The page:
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Access to first-party customer data and ad space puts operators in a strong place to explore digital advertising

04 October 2021 | Research

Inigo Barker

Article | PDF (3 pages) | Digital Services


"Operators can monetise user data and ad space through digital advertising, but they must be willing to invest, exploit synergies and take some risks."

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Digital advertising offers strong revenue growth potential and is an attractive area for operators due to their access to customer data and ad space. However, recent operator exits from the digital advertising market (for example, Verizon) suggest that operators should be careful. This article accompanies our report, Operator digital advertising: case studies and analysis, and considers the case for operators to enter the digital advertising space, outlines the range of operator approaches covered in the report and offers a sense of how operators can improve their chances of success.

Digital advertising offers operators an opportunity to capitalise on growing digital ad spend and to monetise user data and ad space

The case for operators to seek involvement in the digital advertising space is generally thought of as follows.

  • Digital advertising spend continues to grow worldwide. We forecast that the digital advertising spend worldwide will grow at a CAGR of 7% between 2021 and 2025.
  • Operators have access to a large amount of user data that can be used to help brands find the right audiences. Furthermore, the value of first-party data (such as operator data) to advertisers is set to increase because the supply of available third-party data will decrease due to the phasing out of third-party cookies in Chrome in 2023 and Apple’s 2021 decision to make its Identifier for Advertisers (IDFA) opt-in.
  • Operators have local advantages that global adtech companies may lack (such as an ability to identify local partners and work with regulators).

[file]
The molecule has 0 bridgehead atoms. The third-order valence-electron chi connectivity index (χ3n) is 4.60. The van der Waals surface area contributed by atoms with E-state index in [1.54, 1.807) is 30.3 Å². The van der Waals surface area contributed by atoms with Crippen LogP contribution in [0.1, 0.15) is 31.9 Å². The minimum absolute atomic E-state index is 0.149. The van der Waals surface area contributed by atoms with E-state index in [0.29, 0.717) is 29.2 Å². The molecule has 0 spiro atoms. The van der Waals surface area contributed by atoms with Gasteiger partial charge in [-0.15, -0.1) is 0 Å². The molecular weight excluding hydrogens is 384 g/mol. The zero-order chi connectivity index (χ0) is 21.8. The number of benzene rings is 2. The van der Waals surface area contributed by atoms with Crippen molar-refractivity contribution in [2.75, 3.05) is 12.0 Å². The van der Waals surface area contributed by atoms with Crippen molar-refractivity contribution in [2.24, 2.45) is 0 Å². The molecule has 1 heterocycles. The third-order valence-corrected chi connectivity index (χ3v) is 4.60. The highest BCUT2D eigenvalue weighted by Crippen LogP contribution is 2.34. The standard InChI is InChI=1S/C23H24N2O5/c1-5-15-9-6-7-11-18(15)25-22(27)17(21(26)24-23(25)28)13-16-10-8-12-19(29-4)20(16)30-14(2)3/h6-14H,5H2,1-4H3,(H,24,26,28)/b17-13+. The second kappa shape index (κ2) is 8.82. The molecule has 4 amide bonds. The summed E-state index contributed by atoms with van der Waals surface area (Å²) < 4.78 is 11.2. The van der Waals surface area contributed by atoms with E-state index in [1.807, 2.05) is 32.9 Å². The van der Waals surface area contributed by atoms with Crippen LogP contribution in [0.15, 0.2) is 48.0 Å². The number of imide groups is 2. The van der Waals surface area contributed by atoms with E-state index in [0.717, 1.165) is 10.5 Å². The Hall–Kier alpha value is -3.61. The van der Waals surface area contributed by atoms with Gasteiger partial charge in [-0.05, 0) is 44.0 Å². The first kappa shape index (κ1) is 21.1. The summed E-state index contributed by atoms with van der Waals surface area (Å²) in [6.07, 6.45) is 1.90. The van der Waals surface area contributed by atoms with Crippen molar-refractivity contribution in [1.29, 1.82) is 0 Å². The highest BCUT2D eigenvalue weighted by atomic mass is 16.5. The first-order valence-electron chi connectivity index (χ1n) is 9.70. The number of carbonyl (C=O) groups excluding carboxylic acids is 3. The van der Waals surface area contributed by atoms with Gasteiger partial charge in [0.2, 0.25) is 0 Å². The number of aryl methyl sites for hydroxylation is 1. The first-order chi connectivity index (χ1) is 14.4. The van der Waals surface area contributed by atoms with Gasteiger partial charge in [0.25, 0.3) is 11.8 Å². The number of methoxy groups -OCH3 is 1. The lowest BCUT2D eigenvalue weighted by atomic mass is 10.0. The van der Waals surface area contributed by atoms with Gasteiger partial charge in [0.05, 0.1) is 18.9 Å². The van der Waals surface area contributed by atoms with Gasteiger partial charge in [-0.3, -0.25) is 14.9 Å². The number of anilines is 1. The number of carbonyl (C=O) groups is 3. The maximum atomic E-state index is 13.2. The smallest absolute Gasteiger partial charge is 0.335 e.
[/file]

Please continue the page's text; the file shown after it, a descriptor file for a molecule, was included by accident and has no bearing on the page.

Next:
• Many operators also have first-party ad space (for example, on apps and video/gaming platforms) to monetise.

However, there are also significant challenges, some of which may explain the retreat of operator advertising players such as Verizon. These include the reputational risk associated with harnessing user data, the high levels of investment required to build tools and the stiff competition from duopoly players Facebook and Google and smaller adtech specialists such as The Trade Desk.

Operators’ approaches to digital advertising range from cautious to bold

How operators are approaching entering the digital advertising market varies considerably. This is linked to their bullishness about the opportunity and their view on the aforementioned challenges. Operators that are less willing to bear the reputational risk and make significant investments in developing tools and knowledge tend to take a more cautious approach, as do those that are less optimistic about their ability to compete against established players.

The approaches, in broadly ascending order of ambition, can be categorised as follows.

  • Small-scale forays (such as selling customer data to third parties). Selling user data to third parties enables operators to generate revenue from customer data with limited exposure to the digital advertising market per se. T-Mobile USA does this.
  • Bringing ad spending in-house. Building advertising capabilities to assist with in-house media buying can help operators to better monitor costs and attain digital skills. Vodafone has been bringing parts of its biddable media buying (approximately a quarter of its advertising budget) across 11 markets in-house since 2018. To do so, Vodafone has built both a data management platform (DMP)1 that uses first-party data and a demand-side platform (DSP)2 with ad-serving and ad-verification tools using third-party software.